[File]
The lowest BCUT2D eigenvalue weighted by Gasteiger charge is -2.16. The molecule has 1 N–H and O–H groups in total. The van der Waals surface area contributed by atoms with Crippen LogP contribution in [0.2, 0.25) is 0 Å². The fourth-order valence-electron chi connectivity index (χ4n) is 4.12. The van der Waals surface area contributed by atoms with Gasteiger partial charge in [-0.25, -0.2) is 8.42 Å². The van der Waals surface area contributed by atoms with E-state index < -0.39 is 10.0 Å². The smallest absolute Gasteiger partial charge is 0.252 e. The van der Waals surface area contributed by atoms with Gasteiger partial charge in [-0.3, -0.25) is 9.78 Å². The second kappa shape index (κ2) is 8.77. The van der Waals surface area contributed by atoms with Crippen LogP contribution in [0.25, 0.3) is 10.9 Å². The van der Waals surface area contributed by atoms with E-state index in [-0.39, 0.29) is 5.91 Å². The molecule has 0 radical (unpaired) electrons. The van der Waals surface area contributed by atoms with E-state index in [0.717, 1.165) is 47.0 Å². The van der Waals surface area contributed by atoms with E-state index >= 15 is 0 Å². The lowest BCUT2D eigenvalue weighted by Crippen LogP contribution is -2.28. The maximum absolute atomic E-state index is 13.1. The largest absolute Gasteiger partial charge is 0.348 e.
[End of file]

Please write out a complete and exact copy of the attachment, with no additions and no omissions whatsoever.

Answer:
The lowest BCUT2D eigenvalue weighted by Gasteiger charge is -2.16. The molecule has 1 N–H and O–H groups in total. The van der Waals surface area contributed by atoms with Crippen LogP contribution in [0.2, 0.25) is 0 Å². The fourth-order valence-electron chi connectivity index (χ4n) is 4.12. The van der Waals surface area contributed by atoms with Gasteiger partial charge in [-0.25, -0.2) is 8.42 Å². The van der Waals surface area contributed by atoms with E-state index < -0.39 is 10.0 Å². The smallest absolute Gasteiger partial charge is 0.252 e. The van der Waals surface area contributed by atoms with Gasteiger partial charge in [-0.3, -0.25) is 9.78 Å². The second kappa shape index (κ2) is 8.77. The van der Waals surface area contributed by atoms with Crippen LogP contribution in [0.25, 0.3) is 10.9 Å². The van der Waals surface area contributed by atoms with E-state index in [-0.39, 0.29) is 5.91 Å². The molecule has 0 radical (unpaired) electrons. The van der Waals surface area contributed by atoms with E-state index in [0.717, 1.165) is 47.0 Å². The van der Waals surface area contributed by atoms with E-state index >= 15 is 0 Å². The lowest BCUT2D eigenvalue weighted by Crippen LogP contribution is -2.28. The maximum absolute atomic E-state index is 13.1. The largest absolute Gasteiger partial charge is 0.348 e.